Ahhhh. That was much better.
I hate when the human brain pretends it can see patterns. The Giants swept the Dodgers to move into a tie for first, which meant when the Dodgers took the first two of the last series, you knew what was going to happen. Symmetry. Except, that makes no sense. Every game is a jumble of isolated events that have nothing to do with the Giants' sweep in June. Come on. You know better. Kind of.
So when the Rockies took the first game in a very Giants way, you could see the symmetry. The Rockies said, okay, fine. You're going to come into our house and Rockie us around? We're going to come into this place and Giants everything up.
Again, stupid. Baseball isn't that neat and tidy. But it's all I could think about last night. I'm glad to know it was nonsense.
Another bit of stupid symmetry: Just as Tim Lincecum stops giving up a ton of runs, Matt Cain starts allowing them. They have nothing to do with each other. This isn't the start of some role-playing game, where you have to take points away from dexterity to put them towards strength. They can both be good at the same time, you know. It happened that one time. Remember? In Texas? And everything before, and just about everything after? Remember? Those were the
days several seasons, alright.
Cain was himself today. He limited the walks, struck hitters out when he needed to, and was as effective as he usually is. I wasn't worried about Cain, per se, but his mediocre-to-dreadful post-break starts were starting to pile up. It was good to see him pitch so well in a situation where he should have pitched that well -- at home, against a struggling team.
When Matt Cain came off the mound in the eighth, Marco Scutaro made an awkward, lunging swipe to pat him on the back. It was made after Cain was already walking away, and it was like something a fan would do to Bruce Springsteen after getting too close to the crowd as he walked offstage.
I like Marco Scutaro.
Down by four runs, with one out in the fifth, Jordan Pacheco tried to steal second. Okay.
He was thrown out, of course, because Buster Posey is the best at everything. If I could control Jim Tracy, Being John Malkovich-style, I would have sent Pacheco there. Why? Because it's not enough to watch Posey club a home run with that clean, inimitable swing. You can't fully appreciate his greatness with just that. You have to see him gun down a runner on a pitch that he had to stab out of the strike zone. Then you can fully appreciate him.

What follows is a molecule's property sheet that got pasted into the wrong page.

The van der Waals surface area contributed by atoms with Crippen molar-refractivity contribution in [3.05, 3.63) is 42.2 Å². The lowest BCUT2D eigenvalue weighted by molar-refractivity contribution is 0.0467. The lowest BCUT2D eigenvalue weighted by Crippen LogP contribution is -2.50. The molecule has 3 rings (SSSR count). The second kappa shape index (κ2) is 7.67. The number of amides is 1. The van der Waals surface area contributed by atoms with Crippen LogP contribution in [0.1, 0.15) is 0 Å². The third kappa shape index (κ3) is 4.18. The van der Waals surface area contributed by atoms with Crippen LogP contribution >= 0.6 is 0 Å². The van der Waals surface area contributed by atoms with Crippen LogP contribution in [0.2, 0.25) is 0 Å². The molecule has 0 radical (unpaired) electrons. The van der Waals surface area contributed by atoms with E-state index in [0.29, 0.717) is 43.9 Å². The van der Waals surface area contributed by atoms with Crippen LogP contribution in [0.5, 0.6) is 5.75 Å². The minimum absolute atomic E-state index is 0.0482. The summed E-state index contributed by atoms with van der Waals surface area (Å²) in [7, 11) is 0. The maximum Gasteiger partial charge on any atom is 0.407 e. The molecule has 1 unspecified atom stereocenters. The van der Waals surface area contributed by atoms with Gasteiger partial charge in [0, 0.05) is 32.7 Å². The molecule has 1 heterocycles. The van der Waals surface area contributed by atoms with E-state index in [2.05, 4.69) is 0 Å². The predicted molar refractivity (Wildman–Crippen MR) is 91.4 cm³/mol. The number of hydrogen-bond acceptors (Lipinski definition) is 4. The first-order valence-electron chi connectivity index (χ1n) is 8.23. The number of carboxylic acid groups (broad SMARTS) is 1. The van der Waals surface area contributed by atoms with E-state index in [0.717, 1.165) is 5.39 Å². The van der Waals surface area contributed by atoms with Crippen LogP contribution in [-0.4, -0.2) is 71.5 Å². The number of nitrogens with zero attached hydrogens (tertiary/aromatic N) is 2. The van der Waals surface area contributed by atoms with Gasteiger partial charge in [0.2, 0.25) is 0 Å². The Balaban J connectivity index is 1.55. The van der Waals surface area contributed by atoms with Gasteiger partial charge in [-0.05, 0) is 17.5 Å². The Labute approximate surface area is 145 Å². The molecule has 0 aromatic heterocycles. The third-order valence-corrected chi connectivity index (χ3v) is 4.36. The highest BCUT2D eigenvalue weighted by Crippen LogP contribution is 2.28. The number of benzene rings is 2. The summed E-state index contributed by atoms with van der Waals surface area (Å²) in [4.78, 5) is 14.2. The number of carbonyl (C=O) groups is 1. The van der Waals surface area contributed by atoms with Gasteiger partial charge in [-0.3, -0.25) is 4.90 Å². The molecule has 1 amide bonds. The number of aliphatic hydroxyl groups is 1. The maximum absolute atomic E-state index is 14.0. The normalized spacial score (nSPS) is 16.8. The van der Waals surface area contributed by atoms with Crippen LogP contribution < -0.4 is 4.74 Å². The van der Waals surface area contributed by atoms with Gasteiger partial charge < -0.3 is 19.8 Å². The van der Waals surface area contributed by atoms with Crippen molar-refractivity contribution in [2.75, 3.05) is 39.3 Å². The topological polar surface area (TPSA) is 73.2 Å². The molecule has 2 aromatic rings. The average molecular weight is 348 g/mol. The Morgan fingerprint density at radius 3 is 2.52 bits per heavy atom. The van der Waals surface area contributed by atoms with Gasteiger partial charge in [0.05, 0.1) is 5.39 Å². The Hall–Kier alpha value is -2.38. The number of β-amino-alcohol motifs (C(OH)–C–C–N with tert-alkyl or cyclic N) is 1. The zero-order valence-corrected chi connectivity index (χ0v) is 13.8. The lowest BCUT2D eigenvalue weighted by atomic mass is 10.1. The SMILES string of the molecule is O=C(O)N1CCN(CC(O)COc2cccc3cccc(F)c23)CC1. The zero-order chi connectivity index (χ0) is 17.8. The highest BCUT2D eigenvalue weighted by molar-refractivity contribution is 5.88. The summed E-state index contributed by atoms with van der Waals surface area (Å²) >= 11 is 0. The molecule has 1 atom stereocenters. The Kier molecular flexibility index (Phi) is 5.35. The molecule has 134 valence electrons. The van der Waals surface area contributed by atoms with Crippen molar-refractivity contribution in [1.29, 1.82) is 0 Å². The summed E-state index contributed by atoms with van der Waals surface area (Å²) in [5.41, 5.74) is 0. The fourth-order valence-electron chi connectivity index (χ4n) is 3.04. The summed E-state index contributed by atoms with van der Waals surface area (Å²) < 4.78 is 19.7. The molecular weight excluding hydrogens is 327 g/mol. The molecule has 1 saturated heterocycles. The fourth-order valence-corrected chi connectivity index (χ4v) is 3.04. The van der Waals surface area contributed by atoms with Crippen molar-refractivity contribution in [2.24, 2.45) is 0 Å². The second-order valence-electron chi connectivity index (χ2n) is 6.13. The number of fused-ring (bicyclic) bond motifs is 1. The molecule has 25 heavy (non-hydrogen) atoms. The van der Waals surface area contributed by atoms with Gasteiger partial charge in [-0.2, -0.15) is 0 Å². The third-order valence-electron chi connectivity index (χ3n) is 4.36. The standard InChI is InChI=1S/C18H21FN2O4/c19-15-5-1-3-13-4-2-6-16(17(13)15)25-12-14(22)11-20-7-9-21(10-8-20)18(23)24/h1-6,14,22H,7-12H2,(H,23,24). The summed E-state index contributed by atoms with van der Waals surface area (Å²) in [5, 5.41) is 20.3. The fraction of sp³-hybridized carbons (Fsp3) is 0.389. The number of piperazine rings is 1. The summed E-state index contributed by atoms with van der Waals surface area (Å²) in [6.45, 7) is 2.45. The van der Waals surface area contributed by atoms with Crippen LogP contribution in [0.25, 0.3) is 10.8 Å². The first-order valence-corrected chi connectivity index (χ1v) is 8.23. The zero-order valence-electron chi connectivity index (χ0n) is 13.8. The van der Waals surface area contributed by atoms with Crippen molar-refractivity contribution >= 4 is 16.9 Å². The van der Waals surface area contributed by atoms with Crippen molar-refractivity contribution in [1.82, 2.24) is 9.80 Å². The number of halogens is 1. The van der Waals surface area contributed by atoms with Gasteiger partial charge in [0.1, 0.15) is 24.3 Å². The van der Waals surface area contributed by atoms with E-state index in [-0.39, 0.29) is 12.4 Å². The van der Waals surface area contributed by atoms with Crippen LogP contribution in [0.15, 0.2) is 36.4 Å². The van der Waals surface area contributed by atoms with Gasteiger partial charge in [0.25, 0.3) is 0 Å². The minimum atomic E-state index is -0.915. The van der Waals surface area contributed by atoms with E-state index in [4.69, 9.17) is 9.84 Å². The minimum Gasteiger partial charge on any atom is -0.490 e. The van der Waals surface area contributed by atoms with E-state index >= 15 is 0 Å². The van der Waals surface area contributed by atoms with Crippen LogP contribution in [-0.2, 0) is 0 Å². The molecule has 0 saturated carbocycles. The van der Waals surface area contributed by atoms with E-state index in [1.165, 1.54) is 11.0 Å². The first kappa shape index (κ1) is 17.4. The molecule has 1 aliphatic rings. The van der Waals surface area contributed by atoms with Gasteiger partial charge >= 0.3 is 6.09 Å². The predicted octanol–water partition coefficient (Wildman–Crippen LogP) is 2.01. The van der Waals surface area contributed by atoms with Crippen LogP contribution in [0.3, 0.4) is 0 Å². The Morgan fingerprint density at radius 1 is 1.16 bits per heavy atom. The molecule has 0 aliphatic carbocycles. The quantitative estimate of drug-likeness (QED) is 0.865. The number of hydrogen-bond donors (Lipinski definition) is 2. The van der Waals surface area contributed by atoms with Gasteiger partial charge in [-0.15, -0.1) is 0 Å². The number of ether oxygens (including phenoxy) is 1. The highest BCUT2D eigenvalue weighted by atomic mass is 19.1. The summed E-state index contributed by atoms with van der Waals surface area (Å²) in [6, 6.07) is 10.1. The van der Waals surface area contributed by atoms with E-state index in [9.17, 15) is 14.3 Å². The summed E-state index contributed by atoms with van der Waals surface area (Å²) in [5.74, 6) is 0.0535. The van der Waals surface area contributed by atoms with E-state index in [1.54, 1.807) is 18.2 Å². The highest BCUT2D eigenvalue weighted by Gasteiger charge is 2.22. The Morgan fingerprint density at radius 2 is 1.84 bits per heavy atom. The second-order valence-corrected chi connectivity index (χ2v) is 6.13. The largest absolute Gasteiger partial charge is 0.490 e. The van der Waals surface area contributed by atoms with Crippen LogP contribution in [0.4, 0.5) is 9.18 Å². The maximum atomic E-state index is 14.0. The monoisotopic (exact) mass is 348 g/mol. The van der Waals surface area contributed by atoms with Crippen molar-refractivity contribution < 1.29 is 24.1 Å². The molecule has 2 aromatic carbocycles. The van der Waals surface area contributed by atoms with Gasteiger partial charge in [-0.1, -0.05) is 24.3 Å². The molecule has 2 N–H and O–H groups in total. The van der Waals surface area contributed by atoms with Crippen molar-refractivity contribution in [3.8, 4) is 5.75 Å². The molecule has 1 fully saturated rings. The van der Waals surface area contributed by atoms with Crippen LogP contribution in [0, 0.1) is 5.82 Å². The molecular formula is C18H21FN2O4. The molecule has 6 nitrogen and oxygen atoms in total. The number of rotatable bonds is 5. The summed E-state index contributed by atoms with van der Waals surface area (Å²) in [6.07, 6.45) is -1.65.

I'm already out of adjectives for Posey. I'm going to have to start using nouns and verbs to describe him. He is puppy-frolicking. He is cheer. He is the sun, nourishing all crops and foodstuffs. I was hoping for about 60 percent of this, to be honest. This season was supposed to be the return from the calamitous injury. Take it easy, Buster. Get your bearings, and go ape on the league in 2013. Instead, he's this good, this quick?
Out of words. This second-half stretch has been one of my favorite individual streaks to watch since Bonds retired.
Among National League catchers, FanGraphs has Posey just ahead of Yadier Molina and just behind Carlos Ruiz in WAR. The difference is defense. Molina is worth 8.2 runs, and Ruiz is worth 4.2 runs. Supposedly. Posey is worth 0.9 runs. Supposedly.
Defensive stats for catchers are like cartography in the 1500s. There are some basics in place. But there be dragons, too. And because I'm a shameless homer, I'll just ignore those defensive stats. Because how much better could Posey get defensively? The answer is none. None more better.
I have to tell myself five times every game not to take him for granted, even though I'm sure that I don't.
Here's a little snippet of director's cut commentary for these post-game recaps: Occasionally on the weekends, I record the game in case I'm out with the family past 1:00. I'll come back around 2:00 or 2:30, fast forward through the commercials, and move through the game action at 1.5x speed until there's a base runner. I have a system, and I've honed it over the years.
The flaw in the design: stray texts from friends and family. I suppose the answer is to text my entire contacts list before I record a game, but that seems somewhat obsessive and insane. And as I was pulling into the driveway, ready to start catching up with the game, I got this text from a friend:
Brett Pill has concrete feet
Then the imagination starts to run wild. You start to read into it like a 13-year-old studying the way a secret crush signed his or her yearbook. Concrete feet. He's slow. Oh, god, there was a play at the plate. The game's close. It has to be close. Pill got thrown out at the plate. Dammit. Why is Pill even playing? Wait, but he was on base. That's probably good. Unless the concrete feet had something to do with defense. Oh, no, he made an error. A big error. Wait, concrete feet? Like concrete shoes? My friend is Italian. He wouldn't … oh, man.
After I caught up with the game I still had no idea what he was talking about. He should probably just text random things throughout every game just to mess with me.
Not even sure why Vogelsong had a lobster bib on in the first place, but those claws can cut pretty deep. Hope there's no DL time.
There's no point to this section. But the three percent of you who are experienced DVRers get it.